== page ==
‘Suno ramzan ki dastaan’ (listen to a story of Ramzan) is a moving parable about a seven-year-old boy, who dies after keeping a roza during the holy month of Ramzan. A passing mendicant then revives the child on a day the traditional fast is to be broken, in what is seen as a reward for endurance in the name of Allah.

The story is narrated in Indian playback singer Mohammed Rafi’s omnipresent voice in the third adaptation (1973) of ‘Alam Ara’, India’s first full-length talkie film produced in 1931.

Film poster, Alam Ara (1931)
Film poster, ‘Alam Ara’ (1931)

The original, directed by Ardeshir Irani, was an also adaptation of popular Parsi play written by Joseph David. The film, that had Prithviraj Kapoor as one of the actors, is about the rivalry between the two wives of a king.

Alam Ara, which means ornament of the world, is the daughter of the kingdom’s chief minister General Adil (played by Kapoor). When a love affair between the general and one of the queens goes sour, the man is imprisoned and the young girl exiled.

In exile, the girl is brought up by gypsies. She returns to the kingdom and falls in love with a prince. Her father is released and the villain queen incarcerated. With their marriage, the film ends on a happy note.

It is a well-known fact that Alam Ara, which brought an end to the era of silent films, is silenced forever as no copy or print of the film is traceable anywhere.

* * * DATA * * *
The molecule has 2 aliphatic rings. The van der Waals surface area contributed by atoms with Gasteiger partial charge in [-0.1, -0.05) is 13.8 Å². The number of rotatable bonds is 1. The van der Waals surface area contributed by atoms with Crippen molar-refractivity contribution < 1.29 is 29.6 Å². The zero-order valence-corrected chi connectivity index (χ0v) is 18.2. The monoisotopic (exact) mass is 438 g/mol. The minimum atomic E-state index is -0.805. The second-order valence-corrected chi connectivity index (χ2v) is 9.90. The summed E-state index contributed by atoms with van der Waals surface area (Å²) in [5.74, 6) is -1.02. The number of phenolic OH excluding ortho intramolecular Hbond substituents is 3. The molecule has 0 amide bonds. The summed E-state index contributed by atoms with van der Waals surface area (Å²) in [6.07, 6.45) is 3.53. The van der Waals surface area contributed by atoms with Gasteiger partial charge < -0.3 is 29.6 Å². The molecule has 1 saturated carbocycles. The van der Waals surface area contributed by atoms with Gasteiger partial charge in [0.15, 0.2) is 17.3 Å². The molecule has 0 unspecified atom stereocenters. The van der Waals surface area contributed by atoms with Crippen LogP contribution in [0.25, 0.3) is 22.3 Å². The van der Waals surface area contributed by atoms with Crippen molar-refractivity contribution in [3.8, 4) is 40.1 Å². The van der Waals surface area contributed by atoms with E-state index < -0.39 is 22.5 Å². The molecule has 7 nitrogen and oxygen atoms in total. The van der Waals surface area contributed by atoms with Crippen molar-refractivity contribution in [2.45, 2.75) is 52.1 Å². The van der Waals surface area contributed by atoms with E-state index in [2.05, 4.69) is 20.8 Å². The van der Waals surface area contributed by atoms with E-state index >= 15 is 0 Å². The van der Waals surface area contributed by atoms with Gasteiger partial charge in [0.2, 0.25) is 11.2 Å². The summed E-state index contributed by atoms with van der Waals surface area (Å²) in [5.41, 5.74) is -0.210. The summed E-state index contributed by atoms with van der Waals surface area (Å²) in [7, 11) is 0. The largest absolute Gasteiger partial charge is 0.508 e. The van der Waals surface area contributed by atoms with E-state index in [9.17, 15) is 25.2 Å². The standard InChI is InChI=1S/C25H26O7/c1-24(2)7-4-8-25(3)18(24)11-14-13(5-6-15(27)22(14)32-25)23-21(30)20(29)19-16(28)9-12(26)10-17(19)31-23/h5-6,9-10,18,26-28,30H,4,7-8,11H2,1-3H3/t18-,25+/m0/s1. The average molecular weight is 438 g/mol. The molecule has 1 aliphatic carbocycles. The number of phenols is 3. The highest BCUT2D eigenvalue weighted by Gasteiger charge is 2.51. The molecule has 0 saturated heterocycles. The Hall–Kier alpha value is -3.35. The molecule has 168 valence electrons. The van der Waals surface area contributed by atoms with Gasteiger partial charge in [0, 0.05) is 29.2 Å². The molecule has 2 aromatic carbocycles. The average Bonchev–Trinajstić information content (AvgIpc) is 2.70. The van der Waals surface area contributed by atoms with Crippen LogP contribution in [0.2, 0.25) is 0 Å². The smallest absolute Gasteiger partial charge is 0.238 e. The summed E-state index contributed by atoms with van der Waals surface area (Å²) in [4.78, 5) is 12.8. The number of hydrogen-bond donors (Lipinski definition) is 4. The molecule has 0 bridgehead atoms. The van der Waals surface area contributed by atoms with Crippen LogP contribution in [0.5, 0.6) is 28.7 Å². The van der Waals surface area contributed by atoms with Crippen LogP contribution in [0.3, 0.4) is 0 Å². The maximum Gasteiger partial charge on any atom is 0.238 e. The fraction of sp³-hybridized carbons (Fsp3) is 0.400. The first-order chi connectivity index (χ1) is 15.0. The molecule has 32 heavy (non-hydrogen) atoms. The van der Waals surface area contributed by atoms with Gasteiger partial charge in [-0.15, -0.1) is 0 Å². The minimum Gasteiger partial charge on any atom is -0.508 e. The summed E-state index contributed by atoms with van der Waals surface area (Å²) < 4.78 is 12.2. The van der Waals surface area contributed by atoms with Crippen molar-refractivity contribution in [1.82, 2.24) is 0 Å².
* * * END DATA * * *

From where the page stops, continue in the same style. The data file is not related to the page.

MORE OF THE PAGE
Many believe the last trace of the film was lost in a fire at the National Film Archives of India (NFAI), located in Pune. A top NFAI official, however, has clarified the film was long lost before the institute started functioning in 1964.

The religious overtones of the 1973 film’s music are hard to miss, including in ‘De de khuda ke naam pe pyaare’ (give, in the name of Allah). The song, believed to be the first of Indian cinema, was first heard in the 1931 film.

And if the postscript to this YouTube link is to be believed, one Wazir Mohammed Khan sang ‘De de khuda ke’ and played the role of a fakir in all three versions of ‘Alam Ara’, including a 1956 production.

In the song, the fakir is begging for his fast to be broken. A woman offers him the iftaar meal she was going to feast on. The beggar leaves with his alms and as she is about to break her fast with water and salt, out of nowhere she sees sweets and fruits appear in her empty plate.

Eid Mubarak!

PS: *Also read from BuzzFeed — 9 Questions You Were Too Embarrassed To Ask About Ramadan

*On Twitter, I am @Ankush_patrakar

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